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Regulating a New Society

Regulating a New Society

Public Policy and Social Change in America, 1900–1933

Morton Keller

ISBN 9780674753662

Publication date: 07/29/1998

A leading scholar of twentieth-century American history looks again at the beginning of the century, this time giving us a remarkable portrait of the emergence of modern society and its distinctive transformations and social problems. As in Regulating a New Economy, his earlier book on the changing American economy, Morton Keller integrates political, legal, and governmental history, now providing the first comprehensive study of the ideas and interests that shaped early twentieth-century American social policy.

Keller looks at the major social institutions: the family, voluntary associations, religion, and education. He examines important social issues: the rights of the individual, the regulation of public mores (gambling, drugs, prostitution, alcohol abuse), the definition and punishment of crime, and social welfare policy (poverty, public health, conditions of labor). His final area of concern is one that assumed new importance after 1900: social policy directed at major groups, such as immigrants, blacks, Native Americans, and women.

The interpretive theme is fresh and controversial. Keller sees early twentieth-century American government not as an artifact of class, race, and gender conflict but as the playing out of tension between the Progressive thrust to restore social cohesion through the principle of order and organization and two other, mutually antipodal, social interests: the weight of the American past and the growing pluralism of modern America. The interplay among these elements—progressivism, persistence, pluralism—shaped early twentieth-century social policy. The result was no clear victory for any one of these public attitudes, but rather the emergence and delineation of most of the social issues that have dominated American public life for the rest of the century.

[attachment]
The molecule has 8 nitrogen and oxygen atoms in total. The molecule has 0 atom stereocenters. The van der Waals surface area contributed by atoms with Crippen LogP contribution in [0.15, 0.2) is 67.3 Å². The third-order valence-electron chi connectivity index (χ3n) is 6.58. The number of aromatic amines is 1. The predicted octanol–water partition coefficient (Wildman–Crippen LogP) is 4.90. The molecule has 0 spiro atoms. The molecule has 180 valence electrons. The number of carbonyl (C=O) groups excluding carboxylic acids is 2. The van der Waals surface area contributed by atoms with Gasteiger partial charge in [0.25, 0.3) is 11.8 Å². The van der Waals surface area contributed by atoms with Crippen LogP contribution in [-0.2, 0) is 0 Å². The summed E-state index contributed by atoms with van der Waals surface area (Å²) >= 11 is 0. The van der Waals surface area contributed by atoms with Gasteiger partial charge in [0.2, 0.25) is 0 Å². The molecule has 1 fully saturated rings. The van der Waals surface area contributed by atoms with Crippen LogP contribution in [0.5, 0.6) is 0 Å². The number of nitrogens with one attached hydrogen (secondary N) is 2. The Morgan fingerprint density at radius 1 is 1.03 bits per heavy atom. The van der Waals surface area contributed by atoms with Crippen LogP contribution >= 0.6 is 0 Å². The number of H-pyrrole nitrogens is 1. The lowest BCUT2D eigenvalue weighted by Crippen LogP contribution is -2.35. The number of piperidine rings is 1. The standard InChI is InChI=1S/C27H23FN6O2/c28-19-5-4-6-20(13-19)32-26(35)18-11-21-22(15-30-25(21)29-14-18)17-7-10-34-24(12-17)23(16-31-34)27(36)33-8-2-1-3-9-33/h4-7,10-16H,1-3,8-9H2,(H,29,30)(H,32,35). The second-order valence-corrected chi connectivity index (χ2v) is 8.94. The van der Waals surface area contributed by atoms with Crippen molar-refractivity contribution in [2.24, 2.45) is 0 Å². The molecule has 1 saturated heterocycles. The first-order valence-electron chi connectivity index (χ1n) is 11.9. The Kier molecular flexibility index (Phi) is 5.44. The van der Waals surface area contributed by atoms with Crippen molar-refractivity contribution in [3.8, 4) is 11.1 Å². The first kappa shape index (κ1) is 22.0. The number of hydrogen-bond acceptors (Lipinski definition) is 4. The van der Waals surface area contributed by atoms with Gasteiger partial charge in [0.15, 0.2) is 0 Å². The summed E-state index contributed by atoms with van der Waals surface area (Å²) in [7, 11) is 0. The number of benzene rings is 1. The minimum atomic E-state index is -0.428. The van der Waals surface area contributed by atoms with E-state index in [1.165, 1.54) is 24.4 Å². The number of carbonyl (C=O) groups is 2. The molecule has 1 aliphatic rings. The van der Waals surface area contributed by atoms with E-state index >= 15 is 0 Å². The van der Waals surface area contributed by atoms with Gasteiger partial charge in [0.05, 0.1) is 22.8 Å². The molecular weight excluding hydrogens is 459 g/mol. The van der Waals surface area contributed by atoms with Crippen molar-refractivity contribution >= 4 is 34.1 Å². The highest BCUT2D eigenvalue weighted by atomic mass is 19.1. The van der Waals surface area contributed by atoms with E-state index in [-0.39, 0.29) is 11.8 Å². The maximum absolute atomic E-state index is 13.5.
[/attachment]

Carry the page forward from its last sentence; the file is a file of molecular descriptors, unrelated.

• Beginning in 1977 with Affairs of State: Public Life in Late Nineteenth Century America, Morton Keller embarked on a major examination of the American polity from the Civil War to the New Deal. He piloted the project into the twentieth century with Regulating a New Economy, and now has added a companion volume, Regulating a New Society… Together [these books] constitute nothing less than the most exhaustive investigation of the American polity in this period ever undertaken.

    —Alan Dawley, Journal of American History


  • Morton Keller is Samuel J. and Augusta Spector Professor of History at Brandeis University and is the author of numerous books and articles, including In Defense of Yesterday: James M. Beck and the Politics of Conservatism and The Art and Politics of Thomas Nast. He has also edited books on the New Deal and the age of Theodore Roosevelt.

Book Details

  • 428 pages
  • 6-1/8 x 9-1/4 inches
  • Harvard University Press

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